Cottie Burland in Arts Review, London , May 29, 1965


NoÍmia Guerra most varied use of colours goes with the most active  movement and she has the ability to suggest movement from the canvas towards  the spectator. Some of her works remind one, of mountain and forest, perhaps of her native  Brazil,which have not been rendered tame by her residence in Paris, where all the works exhibited have been painted.

 

NoÍmia Guerra
Cottie Burland - The Arts Review Ė May 4, 1977
 

The rhythm and color, warmth and emotion of Brazilian folklore mix together with bouquets of flowers and flowering trees of the European Spring. They join in a united expression of the artistís personality, because she needs to make personal statements about life. The quality of the dance in the figurative scenes is marked with vigor. The figures take part in a ball, in which many movements are instantaneously agreed and the instant is the moment when the beholder contemplates the scene and understands its meaning. This is not a literary form of art. It is not necessary to stop and meditate, because its impact goes deeper than mere reflection. It is painting that comes from the heart. If the heart sings in warm colors, so much the better for the beholder and so much the happier is the artist.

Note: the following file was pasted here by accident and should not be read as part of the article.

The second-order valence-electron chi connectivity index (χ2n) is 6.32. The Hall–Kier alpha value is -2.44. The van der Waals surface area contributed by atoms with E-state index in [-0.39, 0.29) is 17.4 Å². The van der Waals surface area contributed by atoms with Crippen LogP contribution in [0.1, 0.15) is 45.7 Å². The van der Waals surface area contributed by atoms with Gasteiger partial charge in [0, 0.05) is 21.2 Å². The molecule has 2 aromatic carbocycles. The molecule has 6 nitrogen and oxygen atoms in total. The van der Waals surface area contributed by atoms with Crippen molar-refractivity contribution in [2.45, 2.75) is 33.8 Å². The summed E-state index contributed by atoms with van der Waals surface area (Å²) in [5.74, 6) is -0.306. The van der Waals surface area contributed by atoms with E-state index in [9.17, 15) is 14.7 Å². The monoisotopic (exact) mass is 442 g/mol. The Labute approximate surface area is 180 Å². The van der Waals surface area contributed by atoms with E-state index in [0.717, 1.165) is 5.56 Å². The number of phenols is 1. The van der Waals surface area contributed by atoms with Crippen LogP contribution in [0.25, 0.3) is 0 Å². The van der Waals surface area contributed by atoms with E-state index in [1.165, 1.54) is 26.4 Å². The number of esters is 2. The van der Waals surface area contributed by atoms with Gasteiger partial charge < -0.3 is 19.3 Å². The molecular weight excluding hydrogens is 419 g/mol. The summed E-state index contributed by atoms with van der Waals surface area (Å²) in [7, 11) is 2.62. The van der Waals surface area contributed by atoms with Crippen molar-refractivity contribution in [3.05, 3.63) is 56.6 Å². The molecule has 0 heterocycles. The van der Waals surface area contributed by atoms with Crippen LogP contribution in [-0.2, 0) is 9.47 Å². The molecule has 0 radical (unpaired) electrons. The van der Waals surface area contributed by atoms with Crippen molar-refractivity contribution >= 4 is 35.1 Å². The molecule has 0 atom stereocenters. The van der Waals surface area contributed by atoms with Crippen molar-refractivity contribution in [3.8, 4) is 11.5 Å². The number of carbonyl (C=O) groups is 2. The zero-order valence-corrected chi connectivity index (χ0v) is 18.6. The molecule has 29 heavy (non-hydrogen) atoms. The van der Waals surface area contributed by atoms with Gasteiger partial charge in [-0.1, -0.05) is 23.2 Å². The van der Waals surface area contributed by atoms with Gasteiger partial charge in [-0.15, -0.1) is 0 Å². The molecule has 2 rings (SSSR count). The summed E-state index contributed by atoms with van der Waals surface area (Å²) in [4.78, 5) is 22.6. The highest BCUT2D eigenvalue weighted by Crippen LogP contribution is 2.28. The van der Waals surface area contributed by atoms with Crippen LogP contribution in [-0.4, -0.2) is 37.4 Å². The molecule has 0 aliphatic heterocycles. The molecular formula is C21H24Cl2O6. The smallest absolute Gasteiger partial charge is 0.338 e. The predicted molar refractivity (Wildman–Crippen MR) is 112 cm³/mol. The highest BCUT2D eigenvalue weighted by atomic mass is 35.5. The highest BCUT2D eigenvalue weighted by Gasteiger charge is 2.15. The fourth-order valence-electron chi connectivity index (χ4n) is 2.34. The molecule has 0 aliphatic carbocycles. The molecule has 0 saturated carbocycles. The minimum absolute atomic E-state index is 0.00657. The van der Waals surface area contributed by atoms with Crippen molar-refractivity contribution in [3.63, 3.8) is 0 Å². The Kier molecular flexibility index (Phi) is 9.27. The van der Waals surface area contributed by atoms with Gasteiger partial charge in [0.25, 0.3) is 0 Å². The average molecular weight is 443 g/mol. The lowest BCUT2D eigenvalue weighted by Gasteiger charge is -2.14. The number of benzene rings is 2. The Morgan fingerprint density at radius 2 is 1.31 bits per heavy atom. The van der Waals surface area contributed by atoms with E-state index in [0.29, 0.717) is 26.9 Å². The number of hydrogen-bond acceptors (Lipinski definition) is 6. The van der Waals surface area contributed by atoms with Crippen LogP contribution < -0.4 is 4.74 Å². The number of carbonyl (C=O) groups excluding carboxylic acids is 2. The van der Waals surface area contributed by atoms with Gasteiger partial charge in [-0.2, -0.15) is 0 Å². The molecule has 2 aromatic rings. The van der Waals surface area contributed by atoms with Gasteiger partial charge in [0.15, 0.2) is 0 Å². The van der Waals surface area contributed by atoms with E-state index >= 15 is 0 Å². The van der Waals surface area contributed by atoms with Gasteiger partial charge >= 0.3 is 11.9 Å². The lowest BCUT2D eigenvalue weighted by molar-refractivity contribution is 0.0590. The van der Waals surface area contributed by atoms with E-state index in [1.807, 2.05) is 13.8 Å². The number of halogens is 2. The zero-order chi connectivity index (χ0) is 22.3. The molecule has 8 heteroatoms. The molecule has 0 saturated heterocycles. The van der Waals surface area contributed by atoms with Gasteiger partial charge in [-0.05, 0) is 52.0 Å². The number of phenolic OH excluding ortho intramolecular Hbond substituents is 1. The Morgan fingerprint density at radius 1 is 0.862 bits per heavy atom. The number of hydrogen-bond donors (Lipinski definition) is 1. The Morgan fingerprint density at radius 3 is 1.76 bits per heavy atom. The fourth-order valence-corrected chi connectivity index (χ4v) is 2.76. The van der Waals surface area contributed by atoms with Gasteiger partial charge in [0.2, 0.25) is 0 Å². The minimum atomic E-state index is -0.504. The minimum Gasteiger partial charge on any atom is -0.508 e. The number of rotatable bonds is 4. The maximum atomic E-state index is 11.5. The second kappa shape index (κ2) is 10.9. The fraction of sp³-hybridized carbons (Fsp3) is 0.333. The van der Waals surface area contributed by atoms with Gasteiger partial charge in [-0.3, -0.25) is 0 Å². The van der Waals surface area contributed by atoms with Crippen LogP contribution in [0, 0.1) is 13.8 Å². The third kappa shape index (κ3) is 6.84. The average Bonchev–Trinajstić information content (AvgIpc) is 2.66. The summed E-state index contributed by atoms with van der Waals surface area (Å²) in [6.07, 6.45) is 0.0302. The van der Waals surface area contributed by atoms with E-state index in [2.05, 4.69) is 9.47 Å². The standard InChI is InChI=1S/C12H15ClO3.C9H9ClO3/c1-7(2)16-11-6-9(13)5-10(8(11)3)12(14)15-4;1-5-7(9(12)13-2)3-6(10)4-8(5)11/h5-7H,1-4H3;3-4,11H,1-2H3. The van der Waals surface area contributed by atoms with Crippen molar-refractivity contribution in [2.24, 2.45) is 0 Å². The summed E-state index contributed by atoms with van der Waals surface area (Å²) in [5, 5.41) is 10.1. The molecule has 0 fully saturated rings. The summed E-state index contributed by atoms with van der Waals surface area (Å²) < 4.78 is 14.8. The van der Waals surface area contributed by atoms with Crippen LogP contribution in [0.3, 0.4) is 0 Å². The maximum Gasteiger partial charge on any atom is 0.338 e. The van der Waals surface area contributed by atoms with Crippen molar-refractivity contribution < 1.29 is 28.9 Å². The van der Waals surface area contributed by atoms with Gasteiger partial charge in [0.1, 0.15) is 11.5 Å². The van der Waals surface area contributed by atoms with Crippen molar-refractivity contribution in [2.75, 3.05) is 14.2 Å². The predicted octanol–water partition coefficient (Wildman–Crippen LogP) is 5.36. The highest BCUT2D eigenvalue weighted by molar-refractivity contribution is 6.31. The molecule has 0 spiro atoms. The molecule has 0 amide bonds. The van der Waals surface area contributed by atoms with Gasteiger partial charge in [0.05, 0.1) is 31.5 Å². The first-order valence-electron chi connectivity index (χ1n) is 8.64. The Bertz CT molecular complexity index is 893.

The presentation at the Stephen Maltz Gallery is excellent; the paintings are well spaced out and one is free to appreciate each one. The overall effect is that of being free to be happy. Perhaps some dances are inspired by severe themes, but the dancers act as if they were the theme itself. Life, love and hope are the key.

The success of the exhibition seems to be assured.    

 

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